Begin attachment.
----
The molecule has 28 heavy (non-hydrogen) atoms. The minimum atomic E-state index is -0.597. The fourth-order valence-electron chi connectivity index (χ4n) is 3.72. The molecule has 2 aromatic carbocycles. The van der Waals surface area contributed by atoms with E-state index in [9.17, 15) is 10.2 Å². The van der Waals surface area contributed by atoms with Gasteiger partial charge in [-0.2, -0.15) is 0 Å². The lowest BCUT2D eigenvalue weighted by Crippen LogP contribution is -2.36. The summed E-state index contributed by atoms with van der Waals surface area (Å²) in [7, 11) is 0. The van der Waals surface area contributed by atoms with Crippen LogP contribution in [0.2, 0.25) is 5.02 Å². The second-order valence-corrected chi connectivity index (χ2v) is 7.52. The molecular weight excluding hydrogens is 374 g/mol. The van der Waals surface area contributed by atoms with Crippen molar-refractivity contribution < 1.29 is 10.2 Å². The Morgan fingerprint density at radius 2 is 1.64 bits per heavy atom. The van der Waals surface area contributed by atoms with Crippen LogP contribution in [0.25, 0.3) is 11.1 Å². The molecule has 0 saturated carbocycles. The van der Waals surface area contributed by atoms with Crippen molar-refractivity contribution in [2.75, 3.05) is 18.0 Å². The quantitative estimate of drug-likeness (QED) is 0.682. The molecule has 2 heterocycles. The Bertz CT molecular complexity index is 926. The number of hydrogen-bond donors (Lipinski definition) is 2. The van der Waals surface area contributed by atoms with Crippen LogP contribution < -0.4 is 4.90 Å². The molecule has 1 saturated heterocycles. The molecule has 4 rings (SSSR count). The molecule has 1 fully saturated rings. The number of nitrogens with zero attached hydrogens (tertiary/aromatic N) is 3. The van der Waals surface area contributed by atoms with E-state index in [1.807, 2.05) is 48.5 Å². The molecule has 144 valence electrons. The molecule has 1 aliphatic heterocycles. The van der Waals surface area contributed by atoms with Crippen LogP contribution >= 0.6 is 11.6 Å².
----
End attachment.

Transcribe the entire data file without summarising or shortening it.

The molecule has 28 heavy (non-hydrogen) atoms. The minimum atomic E-state index is -0.597. The fourth-order valence-electron chi connectivity index (χ4n) is 3.72. The molecule has 2 aromatic carbocycles. The van der Waals surface area contributed by atoms with E-state index in [9.17, 15) is 10.2 Å². The van der Waals surface area contributed by atoms with Gasteiger partial charge in [-0.2, -0.15) is 0 Å². The lowest BCUT2D eigenvalue weighted by Crippen LogP contribution is -2.36. The summed E-state index contributed by atoms with van der Waals surface area (Å²) in [7, 11) is 0. The van der Waals surface area contributed by atoms with Crippen LogP contribution in [0.2, 0.25) is 5.02 Å². The second-order valence-corrected chi connectivity index (χ2v) is 7.52. The molecular weight excluding hydrogens is 374 g/mol. The van der Waals surface area contributed by atoms with Crippen molar-refractivity contribution < 1.29 is 10.2 Å². The Morgan fingerprint density at radius 2 is 1.64 bits per heavy atom. The van der Waals surface area contributed by atoms with Crippen LogP contribution in [0.25, 0.3) is 11.1 Å². The molecule has 0 saturated carbocycles. The van der Waals surface area contributed by atoms with Crippen molar-refractivity contribution in [2.75, 3.05) is 18.0 Å². The quantitative estimate of drug-likeness (QED) is 0.682. The molecule has 2 heterocycles. The Bertz CT molecular complexity index is 926. The number of hydrogen-bond donors (Lipinski definition) is 2. The van der Waals surface area contributed by atoms with Crippen LogP contribution < -0.4 is 4.90 Å². The molecule has 1 saturated heterocycles. The molecule has 4 rings (SSSR count). The molecule has 1 fully saturated rings. The number of nitrogens with zero attached hydrogens (tertiary/aromatic N) is 3. The van der Waals surface area contributed by atoms with E-state index in [1.807, 2.05) is 48.5 Å². The molecule has 144 valence electrons. The molecule has 1 aliphatic heterocycles. The van der Waals surface area contributed by atoms with Crippen LogP contribution >= 0.6 is 11.6 Å².